Europe Wrestles with Iran Sanctions

Europe faces a choice: fight US sanctions and continue buying oil from Iran, or cave to US pressure? Early signs are the EU will fight. The European Commission has reopened the 1996 Blocking Statute that prohibits EU companies from observing US extraterritorial sanctions and is considering paying Iran for its crude oil in euros. On the face of it, the Blocking Statute has teeth – yet implementing it would be messy. It will do little to blunt the impact of US sanctions, but as a negotiating tool it could help Europe extract concessions from President Trump.
Monthly Permian production growth (conventional and shale) has averaged almost 70,000 b/d since the start of the year.  But by this summer, ESAI Energy expects this growth will face increasing pressure from full pipelines and labor shortages. The pressure will last through the next twelve months, until additional takeaway capacity starts to come online.

Market Alert: Year-Round E15

The latest talks over the RFS resulted in the announcement that the Trump administration will allow E15 gasoline to be sold year-round. Although policy details remain unclear, this development will move the RIN market into surplus, reduce D6 RIN prices, increase blending of ethanol into the gasoline pool at the expense of petroleum based components, and temper the recent crude-led rise in gasoline prices.

Iran’s crude exports to fall by 300,000 BPD in 2018

Kallanish Energy:
There remains a lot of uncertainty regarding what comes next after the U.S. Treasury reinstates economic sanctions on Iran and the possibility of exemptions or some sort of “special treatment” to allies in Europe.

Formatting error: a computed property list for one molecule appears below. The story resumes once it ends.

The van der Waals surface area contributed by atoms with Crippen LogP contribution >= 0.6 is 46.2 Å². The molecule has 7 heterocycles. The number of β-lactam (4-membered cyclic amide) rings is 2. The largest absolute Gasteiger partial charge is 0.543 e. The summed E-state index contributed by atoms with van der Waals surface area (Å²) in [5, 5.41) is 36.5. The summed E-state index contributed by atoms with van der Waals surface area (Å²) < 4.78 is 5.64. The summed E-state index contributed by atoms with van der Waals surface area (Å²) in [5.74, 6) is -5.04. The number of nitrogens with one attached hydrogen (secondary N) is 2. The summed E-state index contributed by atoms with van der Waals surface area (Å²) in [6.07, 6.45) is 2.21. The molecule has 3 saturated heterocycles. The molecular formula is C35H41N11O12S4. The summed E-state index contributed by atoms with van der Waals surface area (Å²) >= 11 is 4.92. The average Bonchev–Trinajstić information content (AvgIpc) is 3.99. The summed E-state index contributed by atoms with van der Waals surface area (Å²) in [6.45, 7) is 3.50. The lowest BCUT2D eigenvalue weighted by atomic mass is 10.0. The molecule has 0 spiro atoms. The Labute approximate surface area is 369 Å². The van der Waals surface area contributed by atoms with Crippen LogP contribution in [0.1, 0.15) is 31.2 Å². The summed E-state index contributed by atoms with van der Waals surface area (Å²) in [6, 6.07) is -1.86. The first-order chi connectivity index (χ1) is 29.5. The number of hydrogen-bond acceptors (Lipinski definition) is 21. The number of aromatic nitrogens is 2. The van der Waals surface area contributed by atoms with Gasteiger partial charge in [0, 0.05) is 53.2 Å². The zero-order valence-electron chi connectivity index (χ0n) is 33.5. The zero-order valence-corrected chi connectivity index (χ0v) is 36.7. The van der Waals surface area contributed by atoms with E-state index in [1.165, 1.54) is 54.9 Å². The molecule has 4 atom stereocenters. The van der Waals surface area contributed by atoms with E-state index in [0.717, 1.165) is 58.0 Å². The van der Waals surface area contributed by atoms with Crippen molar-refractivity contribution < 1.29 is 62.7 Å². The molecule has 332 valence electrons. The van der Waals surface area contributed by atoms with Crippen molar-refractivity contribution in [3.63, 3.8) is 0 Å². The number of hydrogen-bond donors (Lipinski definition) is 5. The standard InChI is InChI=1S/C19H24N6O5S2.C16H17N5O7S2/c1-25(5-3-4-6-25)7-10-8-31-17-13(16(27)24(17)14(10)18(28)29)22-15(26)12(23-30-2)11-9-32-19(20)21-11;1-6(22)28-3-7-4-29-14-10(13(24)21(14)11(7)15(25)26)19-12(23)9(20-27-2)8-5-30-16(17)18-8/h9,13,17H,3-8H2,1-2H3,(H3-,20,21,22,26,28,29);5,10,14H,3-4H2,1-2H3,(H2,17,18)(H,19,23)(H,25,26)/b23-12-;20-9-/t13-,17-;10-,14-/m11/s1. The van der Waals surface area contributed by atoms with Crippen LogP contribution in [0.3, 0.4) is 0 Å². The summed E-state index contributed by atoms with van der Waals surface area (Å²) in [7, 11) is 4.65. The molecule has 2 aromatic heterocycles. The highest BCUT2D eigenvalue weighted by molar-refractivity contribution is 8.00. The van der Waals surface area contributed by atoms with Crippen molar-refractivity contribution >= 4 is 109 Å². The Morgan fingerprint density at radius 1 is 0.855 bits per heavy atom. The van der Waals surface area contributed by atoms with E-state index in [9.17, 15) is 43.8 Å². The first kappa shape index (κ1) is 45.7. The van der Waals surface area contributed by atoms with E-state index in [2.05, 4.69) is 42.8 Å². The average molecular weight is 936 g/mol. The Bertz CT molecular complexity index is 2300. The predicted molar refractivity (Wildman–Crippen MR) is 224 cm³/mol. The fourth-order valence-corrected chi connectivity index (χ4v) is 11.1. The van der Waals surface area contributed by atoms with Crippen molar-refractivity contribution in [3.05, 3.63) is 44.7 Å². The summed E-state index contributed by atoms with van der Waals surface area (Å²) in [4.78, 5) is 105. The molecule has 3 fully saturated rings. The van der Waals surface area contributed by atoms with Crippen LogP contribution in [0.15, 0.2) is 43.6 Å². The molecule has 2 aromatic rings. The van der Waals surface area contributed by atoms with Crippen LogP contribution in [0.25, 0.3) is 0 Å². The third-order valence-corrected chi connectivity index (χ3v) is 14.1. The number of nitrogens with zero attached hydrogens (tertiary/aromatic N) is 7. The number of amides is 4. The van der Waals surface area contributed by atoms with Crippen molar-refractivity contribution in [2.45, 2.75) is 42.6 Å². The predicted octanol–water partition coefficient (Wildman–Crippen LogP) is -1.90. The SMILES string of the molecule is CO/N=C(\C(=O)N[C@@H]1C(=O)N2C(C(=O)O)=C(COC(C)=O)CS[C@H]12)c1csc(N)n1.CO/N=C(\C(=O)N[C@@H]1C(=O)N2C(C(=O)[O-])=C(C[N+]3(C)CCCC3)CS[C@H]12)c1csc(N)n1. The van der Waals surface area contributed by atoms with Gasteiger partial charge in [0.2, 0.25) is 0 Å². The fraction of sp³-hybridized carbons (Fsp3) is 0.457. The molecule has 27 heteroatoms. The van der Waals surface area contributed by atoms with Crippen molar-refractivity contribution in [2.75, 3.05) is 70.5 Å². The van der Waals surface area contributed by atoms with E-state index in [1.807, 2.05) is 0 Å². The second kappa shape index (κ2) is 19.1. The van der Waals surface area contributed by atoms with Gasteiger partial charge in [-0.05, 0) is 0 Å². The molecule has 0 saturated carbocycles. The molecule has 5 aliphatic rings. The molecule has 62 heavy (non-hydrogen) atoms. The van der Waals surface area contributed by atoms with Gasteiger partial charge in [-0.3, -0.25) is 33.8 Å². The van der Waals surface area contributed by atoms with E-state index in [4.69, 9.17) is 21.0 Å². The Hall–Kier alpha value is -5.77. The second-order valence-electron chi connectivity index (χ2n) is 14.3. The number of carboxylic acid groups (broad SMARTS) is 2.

But for now, U.S. research and consulting firm ESAI Energy forecasts the sanctions will reduce Iranian crude oil exports by roughly 300,000 barrels per day (BPD) by late this year.

French Election is Victory for Europe

In the realm of international relations and U.S. foreign policy, an integrated Europe allied to the U.S. is seen as a plus for concerted action to counteract instability in regions such as the Middle East, North Africa and even the Balkans. The election of independent, centrist, Emmanuel Macron, to the French Presidency over the weekend was a clear victory for Integrated Europe as Macron ran on a pro-Europe platform.

Tensions with North Korea Becoming Critical Threat to Oil Markets

The strategic situation between the United States and North Korea is approaching an inflection point. The
U.S. decision of whether to attack North Korea before it develops an intercontinental strike rides on its belief
in the strength of mutual nuclear deterrence. But, North Korea is seeking to close what they perceive as an
almost seventy-year-old window of vulnerability. The U.S. may decide (with the encouragement of its allies)
to act before that window closes. The possibility of military conflict is growing and will materially impact key
oil consumers, South Korea and Japan, among others.

Stalemate Will Limit Libyan Production

Libya will not solve its own problems in 2017. And although international actors, including the US and Russia, have military presence in the country, their influence will not the tip scales toward national resolution or in favor of any faction. Continued violence and the undermining of the National Oil Company will keep oil production fluctuating between 400,000 b/d and 800,000 b/d for the foreseeable future.

Trump and a New Cold War in the Middle East

Trump Administration statements after the missile strike on Syria indicated a broad change in policy regarding the future of the Assad regime in Syria. Whether this is followed by other military, economic, or political actions remains to be seen. But, we have entered a new era in the Syrian civil war, which signals a subtle but important change in the new Cold War in the Middle East.